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What The Bible Says Good Samaritan's Penny Pulpit by Pastor Ed Rice
What The Bible Says Good Samaritan's Penny Pulpit by Pastor Ed Rice
What The Bible Says Good Samaritan's Penny Pulpit by Pastor Ed Rice
What The Bible Says Good Samaritan's Penny Pulpit by Pastor Ed Rice
What The Bible Says Good Samaritan's Penny Pulpit by Pastor Ed Rice
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A Day Like That Day - Jonathon Ryser - Baptist Preaching - KJV - Independent A good message encouraging Christians to seek God's power and expect God to work in amazing ways as they step out in faith.
More Like Him Less Like Me Part 1 (Independent Fundamental King James Bible Baptist Preaching) Preaching from the Pulpit of Salem Baptist Church in Cincinnati, OH March 4, 2015.
Berean Beacon Catholic Inquisition Torture 2007 over 50MILLION men women and BABIES were MURDERED by the christians in the inquisition for 600yrs they tortured , burnt alive, and FORCED the survivors to join there human worship pagan cult. no1 is more evil or barbaric as the christians. they truly
The Bible and Tradition by Richard Bennett and Bill Webster What was the authority of faith for the first Christians in the early apostolic church? This question is critical to understanding the basis of God's revelation for how He expects His people to live. Bill Webster discusses this important question in this
Pastor David Wilkerson - Why Is It So Hard For Christians To Pray? (Pt. 1 of 4) REMEMBERING DAVID WILKERSON by Gary Wilkerson | April 29, 2011 "David served the purposes of God in his generation, then he died" (Acts 13:36). On Wednesday afternoon my father, David Wilkerson, passed away in a car accident. We grieve the loss of a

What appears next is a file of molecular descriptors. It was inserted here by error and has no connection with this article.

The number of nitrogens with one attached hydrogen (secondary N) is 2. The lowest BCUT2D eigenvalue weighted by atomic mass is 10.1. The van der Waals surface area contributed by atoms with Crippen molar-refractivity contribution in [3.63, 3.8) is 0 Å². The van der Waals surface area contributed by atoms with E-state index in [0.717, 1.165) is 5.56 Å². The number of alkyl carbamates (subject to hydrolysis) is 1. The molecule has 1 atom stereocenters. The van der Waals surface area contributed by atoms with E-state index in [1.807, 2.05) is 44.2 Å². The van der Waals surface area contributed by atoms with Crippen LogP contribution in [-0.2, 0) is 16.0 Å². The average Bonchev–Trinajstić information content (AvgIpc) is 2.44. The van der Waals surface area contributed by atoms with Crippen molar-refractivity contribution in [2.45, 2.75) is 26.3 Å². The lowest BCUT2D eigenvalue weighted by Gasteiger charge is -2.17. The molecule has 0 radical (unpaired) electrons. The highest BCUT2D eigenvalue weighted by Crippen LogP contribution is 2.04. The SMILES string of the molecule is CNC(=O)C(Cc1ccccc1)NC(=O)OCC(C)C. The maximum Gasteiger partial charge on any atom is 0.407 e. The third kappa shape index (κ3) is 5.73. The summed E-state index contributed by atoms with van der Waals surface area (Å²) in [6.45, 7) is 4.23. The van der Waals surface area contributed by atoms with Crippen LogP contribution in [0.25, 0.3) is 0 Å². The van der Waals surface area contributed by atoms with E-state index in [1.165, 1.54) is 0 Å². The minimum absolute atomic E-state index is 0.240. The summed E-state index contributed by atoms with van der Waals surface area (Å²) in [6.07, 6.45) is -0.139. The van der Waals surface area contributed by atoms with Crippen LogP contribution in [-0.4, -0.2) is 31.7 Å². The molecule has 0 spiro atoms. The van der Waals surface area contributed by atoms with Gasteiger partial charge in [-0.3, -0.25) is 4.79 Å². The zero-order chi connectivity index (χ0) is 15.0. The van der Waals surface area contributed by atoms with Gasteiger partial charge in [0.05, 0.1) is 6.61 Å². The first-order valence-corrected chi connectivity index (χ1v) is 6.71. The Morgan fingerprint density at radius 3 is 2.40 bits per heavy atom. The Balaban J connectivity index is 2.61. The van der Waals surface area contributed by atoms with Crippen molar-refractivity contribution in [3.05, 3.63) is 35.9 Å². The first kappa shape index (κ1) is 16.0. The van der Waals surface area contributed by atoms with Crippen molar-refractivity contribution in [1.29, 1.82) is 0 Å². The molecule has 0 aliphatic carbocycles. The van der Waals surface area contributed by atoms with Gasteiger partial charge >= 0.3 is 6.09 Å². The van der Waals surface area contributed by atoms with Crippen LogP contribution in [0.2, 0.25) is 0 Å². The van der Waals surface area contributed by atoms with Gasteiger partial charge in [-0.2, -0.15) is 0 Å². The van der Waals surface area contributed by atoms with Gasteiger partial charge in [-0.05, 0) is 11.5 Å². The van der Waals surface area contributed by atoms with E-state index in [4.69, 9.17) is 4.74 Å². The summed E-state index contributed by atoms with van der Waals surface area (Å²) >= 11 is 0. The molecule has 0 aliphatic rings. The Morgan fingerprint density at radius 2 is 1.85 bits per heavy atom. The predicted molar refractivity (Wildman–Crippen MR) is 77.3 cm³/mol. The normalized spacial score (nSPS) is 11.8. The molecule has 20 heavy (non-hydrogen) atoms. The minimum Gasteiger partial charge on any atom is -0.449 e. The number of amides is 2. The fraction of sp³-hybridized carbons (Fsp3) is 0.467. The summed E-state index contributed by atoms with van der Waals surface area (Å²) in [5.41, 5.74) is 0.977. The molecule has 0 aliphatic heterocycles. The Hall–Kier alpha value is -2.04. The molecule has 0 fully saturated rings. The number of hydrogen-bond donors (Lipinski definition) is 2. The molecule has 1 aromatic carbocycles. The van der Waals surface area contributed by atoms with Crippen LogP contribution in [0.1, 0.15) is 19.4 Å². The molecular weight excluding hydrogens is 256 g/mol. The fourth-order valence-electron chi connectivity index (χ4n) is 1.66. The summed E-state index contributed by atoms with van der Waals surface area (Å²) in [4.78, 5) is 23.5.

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“I have found the story of the thief on the cross profoundly helpful in challenging this assumption...that entrance into everlasting joy depends on living a good enough life.”Ed: It’s hard to deny that we are living in challenging times culturally. The church’s influence is fading, and we are struggling to find answers to some hard questions. What’s your take on the health of the church today, especially as it relates to our witness?”Colin: Church health is not the same as church size. I come from the U.K., where secularism has made deeper inroads into the culture than here in the U.S. Church attendance has dropped dramatically but, in my opinion, church health in the U.K. is better than it was 20 years ago.One reason for this is that as nominal Christians abandon the faith and leave the church, those who remain realize their dependence on God in new ways. When numbers go down, spiritual temperature can go up, and I have seen new resilience, new cooperation, new faith and new venture in many U.K. churches.If that happens here in the U.S., we may be in a better position than before and, like Gideon’s army, more useful to the Lord than when our numbers were larger.Ed: Evangelism has especially fallen on hard times. It seems that everything else—even good things like discipleship—has overwhelmed our passion for sharing the love of Jesus with others. What does evangelism look like today, and how can we begin to develop a passion for showing and sharing the love of Jesus on a daily basis?Colin: I really appreciate the focus of Amplify on evangelism. Discipling goats is an impossible task. The first priority is always that a person becomes one of Christ’s sheep.Evangelism today needs to begin further back. For much of the 20thcentury, Christians were able to assume a basic understanding of who God is, what sin is, and why we need a Savior.When people ...Continue reading...